Going Back to Collage

By: Rachel Hausmann-Schall, artist residency & adult program manager on March 29th, 2023

One of my favorite parts of working in the education department at the Woodson Art Museum is developing hands-on projects. In addition to my role as curator of education, I am also a working artist, so creating and learning new artistic processes is second nature to me. I am even more eager to create at the Museum when there’s a chance to explore my favorite artistic medium: collage.

Collage is the combination of different cut-out papers, textiles, photographs, and various materials arranged and adhered to a surface. While some collage techniques can be traced back to the invention of paper in the 10th century, most are familiar with it being popularized by modernist artists like Pablo Picasso and Georges Braque. Having connections to movements like Cubism, Dadaism, and Surrealism, collage became widely used in the 20th century and beyond, eventually becoming adopted by artists as a technique that could be applied to mediums like photography, drawing, painting, sculpture, and design.

Collage created by German artist Hannah Höch that features photographs and imagery in sepia tones depicting various people, objects, and text in an all-over composition.

Hannah Höch, Cut with the Kitchen Knife Dada Through the Last Weimar Beer-Belly Cultural Epoch of Germany, 1919–1920 (Nationalgalerie, Staatliche Museen, Berlin), collage, mixed media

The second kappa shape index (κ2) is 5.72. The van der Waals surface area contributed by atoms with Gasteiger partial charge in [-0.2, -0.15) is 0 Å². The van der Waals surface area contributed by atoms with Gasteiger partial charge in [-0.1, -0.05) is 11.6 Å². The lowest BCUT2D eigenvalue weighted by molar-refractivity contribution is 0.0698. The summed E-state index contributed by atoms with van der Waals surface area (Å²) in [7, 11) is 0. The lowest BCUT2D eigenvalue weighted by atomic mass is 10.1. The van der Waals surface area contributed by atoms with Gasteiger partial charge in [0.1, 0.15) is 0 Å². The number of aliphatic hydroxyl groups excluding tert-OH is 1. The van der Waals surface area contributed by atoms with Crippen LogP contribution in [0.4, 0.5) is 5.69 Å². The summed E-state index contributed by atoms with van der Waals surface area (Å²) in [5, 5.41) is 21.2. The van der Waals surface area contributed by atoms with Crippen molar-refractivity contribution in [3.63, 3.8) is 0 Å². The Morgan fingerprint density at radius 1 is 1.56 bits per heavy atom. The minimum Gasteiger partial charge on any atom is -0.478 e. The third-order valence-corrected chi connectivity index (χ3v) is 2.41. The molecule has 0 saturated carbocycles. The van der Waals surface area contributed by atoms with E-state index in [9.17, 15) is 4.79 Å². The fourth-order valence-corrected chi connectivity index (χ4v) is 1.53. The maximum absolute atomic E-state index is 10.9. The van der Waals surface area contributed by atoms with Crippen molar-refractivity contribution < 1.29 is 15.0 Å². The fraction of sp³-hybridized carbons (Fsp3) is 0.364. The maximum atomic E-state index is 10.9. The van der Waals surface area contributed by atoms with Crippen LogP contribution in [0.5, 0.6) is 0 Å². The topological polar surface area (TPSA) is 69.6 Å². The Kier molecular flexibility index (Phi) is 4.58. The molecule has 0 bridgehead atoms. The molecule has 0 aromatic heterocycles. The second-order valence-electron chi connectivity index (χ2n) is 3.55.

The Museum’s current exhibitions, Nature Made Strange and Cultural Currency, both include a selection of artworks made from collage. Nature Made Strange, an exhibition of surrealist artworks from the Museum’s permanent collection, embraces the unexpected artistic portrayals of wildlife and landscape through the lens of the subconscious, unconscious, and dreams.

A Joseph Cornell collage that features two birds in the left half of the composition collaged on top of images of clouds and foliage.

Joseph Cornell, The Storm That Never Came, 1971, mixed media collage, featured in Nature Made Strange

Fellow educator Catie Anderson and I took inspiration from artists like Mark Wagner, Fracesca Pastine, and C.K. Wilde while developing an Art Kit that prompts audience members to craft their own currency collage. All three of these contemporary artists are featured in Cultural Currency, on view now through June 4, 2023. They utilize money as a material to cut and layer into intricate, conceptual works of art that challenge notions of power, value, and labor. Pick up an Art Kit to try collage for yourself, using the fake money, stickers, and paper provided.

A self-portrait made out of U.S. currency by Madison-based artist C.K. Wilde.

C.K. Wilde, $elf Poor Trait, 2003, currency collage

Looking for more opportunities to cut and paste your ideas into a collaged artwork? Madison-based artist C.K. Wilde uses international currency to reimagine recognizable cultural imagery and will be sharing his perspective and processes during an upcoming residency April 13-16, 2023. Offering a Mini Workshop on Saturday, April 15, 1-4pm, C.K. will focus on connecting to community through collage by encouraging participants to embrace themes of identity, place, and history in collage creations.

I look forward to observing and exploring various collage processes, being motivated by artworks from Cultural Currency and Nature Made Strange. I will continue to experiment with collage in my own studio practice as well, by finding solutions to visual compositions through cutting and pasting.

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